Of the four canonical variates, the first canonical correlation was .531 (28.2%
over-lapping variance), the second was .312 (9.7% over-lapping variance), the third was
.219 (4.8% over-lapping variance), and the fourth was .152 (2.3% over-lapping variance).
The correlations and coefficients for these four variates are presented in Table 4-16. The
first canonical correlation represents the highest possible correlation between the linear
combination of the explanatory variables and the linear combination of the outcome
variables, and was the only statistically significant canonical variate (F(36, 447.69) =
1.80, p = .004). It produced an Eigenvalue of .393, explaining 68.4% of the variance in
the data. A graph illustrating the first canonical variate is presented in Figure 4-1. The
first canonical correlation of .531 indicates the presence of a moderately strong
relationship between the explanatory set and the outcome set of variables. Using a cutoff
correlation of .3, the couple-level variables in the explanatory set most strongly
associated with the first canonical variate were marital disaffection (.837), infants' age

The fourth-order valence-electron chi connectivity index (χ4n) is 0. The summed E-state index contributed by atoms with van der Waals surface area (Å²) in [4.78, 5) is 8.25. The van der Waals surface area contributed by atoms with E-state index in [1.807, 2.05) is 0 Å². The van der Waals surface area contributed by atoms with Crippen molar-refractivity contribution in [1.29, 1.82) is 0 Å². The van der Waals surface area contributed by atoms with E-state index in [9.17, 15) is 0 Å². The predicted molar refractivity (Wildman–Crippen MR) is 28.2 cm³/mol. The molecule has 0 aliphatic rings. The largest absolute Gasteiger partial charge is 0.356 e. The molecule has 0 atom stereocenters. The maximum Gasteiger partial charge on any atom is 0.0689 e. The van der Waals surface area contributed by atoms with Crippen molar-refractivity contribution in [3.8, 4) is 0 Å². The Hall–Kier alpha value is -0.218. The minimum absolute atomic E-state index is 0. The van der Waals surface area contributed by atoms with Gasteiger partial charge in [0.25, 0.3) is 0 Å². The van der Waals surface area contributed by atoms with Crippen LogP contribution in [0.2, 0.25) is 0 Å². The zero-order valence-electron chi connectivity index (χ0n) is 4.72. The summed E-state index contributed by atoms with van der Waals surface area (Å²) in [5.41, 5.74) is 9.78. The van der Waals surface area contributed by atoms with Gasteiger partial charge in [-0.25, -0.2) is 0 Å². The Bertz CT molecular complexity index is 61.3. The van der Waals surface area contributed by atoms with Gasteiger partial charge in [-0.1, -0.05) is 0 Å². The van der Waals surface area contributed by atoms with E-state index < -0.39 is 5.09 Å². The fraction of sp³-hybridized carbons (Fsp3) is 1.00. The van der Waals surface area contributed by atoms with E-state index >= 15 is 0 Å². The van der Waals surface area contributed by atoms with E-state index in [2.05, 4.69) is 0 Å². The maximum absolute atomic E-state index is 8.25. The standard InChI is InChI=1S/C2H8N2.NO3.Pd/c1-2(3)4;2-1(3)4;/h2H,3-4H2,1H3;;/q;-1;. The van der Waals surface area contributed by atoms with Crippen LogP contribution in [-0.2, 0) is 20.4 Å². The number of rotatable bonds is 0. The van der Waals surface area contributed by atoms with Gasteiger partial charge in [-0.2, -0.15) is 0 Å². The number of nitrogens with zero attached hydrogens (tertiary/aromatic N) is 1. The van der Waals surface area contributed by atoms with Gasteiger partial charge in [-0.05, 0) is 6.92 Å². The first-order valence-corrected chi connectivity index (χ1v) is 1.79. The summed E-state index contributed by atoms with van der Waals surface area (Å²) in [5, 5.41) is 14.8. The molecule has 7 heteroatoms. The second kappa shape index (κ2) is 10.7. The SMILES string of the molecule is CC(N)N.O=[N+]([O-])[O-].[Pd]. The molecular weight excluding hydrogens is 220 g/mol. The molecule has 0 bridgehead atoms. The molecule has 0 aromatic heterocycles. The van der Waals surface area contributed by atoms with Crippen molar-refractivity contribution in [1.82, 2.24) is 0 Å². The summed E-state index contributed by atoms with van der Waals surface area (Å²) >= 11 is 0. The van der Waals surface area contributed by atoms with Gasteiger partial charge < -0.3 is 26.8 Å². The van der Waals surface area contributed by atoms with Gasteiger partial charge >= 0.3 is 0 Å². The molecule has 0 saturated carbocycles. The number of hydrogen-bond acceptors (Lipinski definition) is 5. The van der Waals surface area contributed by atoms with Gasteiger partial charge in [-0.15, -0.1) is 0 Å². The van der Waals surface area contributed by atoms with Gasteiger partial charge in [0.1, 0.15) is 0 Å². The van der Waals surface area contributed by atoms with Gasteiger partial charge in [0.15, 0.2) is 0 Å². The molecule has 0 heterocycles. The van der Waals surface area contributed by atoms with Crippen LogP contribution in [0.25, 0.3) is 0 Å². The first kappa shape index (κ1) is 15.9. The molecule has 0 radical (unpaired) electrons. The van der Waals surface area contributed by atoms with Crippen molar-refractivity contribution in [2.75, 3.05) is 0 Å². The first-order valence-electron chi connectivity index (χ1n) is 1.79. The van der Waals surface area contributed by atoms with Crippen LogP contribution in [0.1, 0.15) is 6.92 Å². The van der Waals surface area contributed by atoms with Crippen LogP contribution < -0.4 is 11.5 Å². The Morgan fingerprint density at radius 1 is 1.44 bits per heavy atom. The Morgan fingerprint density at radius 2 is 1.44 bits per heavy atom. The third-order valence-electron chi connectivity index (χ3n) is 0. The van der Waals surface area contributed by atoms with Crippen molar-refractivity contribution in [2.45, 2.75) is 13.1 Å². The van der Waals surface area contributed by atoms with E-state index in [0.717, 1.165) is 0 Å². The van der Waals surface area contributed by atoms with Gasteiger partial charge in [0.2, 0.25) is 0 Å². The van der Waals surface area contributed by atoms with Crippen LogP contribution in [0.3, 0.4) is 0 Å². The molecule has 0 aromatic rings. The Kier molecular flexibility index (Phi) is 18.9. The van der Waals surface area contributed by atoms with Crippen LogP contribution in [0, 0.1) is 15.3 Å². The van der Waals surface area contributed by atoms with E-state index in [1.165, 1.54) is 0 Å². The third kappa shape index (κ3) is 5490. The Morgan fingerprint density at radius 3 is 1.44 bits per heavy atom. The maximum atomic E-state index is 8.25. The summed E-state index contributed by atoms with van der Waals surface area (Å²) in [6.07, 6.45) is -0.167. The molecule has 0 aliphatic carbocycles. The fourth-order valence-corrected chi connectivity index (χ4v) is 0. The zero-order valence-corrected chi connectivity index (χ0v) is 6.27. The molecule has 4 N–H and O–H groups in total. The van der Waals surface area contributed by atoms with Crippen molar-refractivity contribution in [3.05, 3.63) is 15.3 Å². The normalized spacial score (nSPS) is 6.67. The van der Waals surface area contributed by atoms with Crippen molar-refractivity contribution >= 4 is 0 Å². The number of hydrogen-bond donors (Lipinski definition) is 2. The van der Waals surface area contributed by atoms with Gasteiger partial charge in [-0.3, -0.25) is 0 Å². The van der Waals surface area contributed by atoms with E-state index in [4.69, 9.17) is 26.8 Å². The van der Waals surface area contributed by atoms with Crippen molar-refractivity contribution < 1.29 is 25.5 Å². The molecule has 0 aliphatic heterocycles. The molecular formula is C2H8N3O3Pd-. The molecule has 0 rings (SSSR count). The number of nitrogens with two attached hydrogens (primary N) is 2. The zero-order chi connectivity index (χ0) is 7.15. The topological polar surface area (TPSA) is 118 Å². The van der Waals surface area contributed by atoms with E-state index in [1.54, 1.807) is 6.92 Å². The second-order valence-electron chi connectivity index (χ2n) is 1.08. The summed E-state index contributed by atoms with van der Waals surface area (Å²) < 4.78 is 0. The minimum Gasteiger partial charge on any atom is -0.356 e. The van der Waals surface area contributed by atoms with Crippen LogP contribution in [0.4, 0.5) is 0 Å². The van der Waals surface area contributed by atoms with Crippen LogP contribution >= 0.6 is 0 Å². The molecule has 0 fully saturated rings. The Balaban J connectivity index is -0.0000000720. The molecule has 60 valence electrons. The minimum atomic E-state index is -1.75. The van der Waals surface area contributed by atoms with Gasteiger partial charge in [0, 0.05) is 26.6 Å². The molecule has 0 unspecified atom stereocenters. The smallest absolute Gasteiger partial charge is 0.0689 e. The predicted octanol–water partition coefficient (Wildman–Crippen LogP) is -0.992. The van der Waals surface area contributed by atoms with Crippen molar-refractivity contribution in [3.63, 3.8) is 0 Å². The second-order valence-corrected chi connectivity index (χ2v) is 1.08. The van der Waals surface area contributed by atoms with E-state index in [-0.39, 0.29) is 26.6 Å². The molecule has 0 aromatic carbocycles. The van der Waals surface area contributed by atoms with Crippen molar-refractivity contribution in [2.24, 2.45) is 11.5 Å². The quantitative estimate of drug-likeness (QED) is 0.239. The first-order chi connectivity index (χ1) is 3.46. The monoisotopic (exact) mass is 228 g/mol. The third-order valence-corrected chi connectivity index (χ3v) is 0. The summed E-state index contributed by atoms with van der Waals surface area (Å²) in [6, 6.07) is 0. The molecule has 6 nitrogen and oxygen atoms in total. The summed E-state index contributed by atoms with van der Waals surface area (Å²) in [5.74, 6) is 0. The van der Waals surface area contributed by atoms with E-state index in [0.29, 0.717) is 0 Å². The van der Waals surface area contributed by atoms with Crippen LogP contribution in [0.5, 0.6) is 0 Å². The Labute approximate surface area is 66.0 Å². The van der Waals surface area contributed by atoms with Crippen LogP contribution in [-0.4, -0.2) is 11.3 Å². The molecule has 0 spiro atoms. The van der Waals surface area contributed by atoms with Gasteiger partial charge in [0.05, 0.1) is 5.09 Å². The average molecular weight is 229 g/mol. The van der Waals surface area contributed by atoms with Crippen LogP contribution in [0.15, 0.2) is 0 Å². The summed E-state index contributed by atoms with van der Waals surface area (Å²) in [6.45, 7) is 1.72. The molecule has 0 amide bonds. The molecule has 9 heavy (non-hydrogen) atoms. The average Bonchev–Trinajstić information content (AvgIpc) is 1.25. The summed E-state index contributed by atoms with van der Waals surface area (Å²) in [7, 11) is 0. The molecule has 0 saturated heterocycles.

(.480), the couple's average age (.471), role dissatisfaction (.411), and individual well-
being (-.378). The couple conflict type scores in the outcome set most highly correlated
with the first canonical variate were the hostile couple conflict type score (.757) and the
validating couple conflict type score (-.576).
Summary
In this chapter, the results of a survey of couples who recently transitioned to
parenthood were presented. Descriptive statistics for the study's research variables and
correlations between the variables were explained and discussed. The study's research
questions were answered by detailing the results of the data analyses. In chapter 5, the
results will be discussed along with implications for theory, counseling practice, policy,
and future research.